Legal and financial analysts worry that this change will drastically increase the amount of conflict between spouses and greatly deter the payor spouse from agreeing to any type of ongoing spousal support. Recognizing the significant issues this change will introduce into the divorce process, Illinois lawmakers passed a new law this year that allows for adjustments to modification awards in hopes of making the transition under the new tax law easier. A discussion of the changes in Illinois alimony law will follow below.
New Baseline Spousal Maintenance Formula
Alimony is always a contentious issue in divorce, as the spouse asked to pay rarely has any desire to support an ex-partner once the relationship is severed. Further, unlike child support, which is the legal right a child holds until adulthood, alimony is essentially discretionary, and courts must determine if such support is appropriate before moving forward. To make this assessment, a long list of factors must be evaluated, and if the request is granted, the amount and duration of spousal support must be calculated....
Former spouses who receive alimony, or maintenance, are often cast by society as greedy and lazy, using this support to avoid becoming employed and self-sufficient. What many people fail to understand is that alimony is rarely a permanent form of financial assistance, and the vast majority of recipients need that money in the short-term to get their lives in order after a divorce. Recipients count on this money as a major part of meeting financial obligations, and suffer huge detriments when it is not paid.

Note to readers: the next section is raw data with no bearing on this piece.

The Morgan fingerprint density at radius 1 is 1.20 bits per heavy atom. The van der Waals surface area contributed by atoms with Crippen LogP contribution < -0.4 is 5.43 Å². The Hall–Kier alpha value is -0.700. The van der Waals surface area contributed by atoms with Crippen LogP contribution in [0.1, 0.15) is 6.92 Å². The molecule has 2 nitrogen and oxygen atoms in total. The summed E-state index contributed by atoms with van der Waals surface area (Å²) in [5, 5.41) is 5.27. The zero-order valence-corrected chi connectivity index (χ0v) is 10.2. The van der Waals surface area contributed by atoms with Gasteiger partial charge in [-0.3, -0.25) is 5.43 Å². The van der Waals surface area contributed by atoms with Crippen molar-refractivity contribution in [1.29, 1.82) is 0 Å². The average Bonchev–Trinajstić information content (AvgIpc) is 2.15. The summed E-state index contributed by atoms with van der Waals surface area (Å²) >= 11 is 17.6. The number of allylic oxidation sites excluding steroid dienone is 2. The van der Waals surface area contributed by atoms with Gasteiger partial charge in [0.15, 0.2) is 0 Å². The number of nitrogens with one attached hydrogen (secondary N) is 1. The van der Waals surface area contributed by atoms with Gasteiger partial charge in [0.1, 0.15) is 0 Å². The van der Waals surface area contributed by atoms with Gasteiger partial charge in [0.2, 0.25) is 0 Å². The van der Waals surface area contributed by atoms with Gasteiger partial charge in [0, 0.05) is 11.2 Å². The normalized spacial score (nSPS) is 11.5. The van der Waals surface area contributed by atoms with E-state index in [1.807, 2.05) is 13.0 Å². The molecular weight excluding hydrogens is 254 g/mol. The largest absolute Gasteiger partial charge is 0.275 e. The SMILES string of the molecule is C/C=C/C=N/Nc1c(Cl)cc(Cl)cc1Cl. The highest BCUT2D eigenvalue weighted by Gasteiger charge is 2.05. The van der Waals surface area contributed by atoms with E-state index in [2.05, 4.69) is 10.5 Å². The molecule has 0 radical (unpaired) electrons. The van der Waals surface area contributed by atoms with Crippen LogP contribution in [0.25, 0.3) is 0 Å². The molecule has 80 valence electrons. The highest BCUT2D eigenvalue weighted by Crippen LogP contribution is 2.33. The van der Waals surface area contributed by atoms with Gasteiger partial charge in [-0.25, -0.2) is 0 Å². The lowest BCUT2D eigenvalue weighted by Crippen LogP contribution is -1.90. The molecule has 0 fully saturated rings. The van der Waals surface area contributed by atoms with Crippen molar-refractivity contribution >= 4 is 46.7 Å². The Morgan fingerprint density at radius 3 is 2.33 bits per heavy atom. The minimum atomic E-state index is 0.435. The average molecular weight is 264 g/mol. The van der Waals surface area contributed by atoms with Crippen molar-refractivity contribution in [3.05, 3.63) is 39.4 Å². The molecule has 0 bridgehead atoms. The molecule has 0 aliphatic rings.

Payors sometimes feel resentful over this obligation, and some choose to sidestep the responsibility by failing to pay the required amount. Alimony awards are legally enforceable, and the party denied rightful payment has the ability to petition a Court to force compliance. Usually, any penalties associated with violations are limited to additional financial outlay; however, in more extreme cases, criminal charges are possible.
The former head of the Chicago Board of Trade, Patrick Arbor, fled the country five months ago to avoid paying the alimony and property settlement award ordered in a divorce from his wife of 17 years, and was recently arrested by Boston Police when he re-entered the country, though quickly released when Illinois authorities declined to extradite him. While the circumstances of this case are somewhat outside the norm, it does illustrate seriousness of flouting Court-ordered obligations....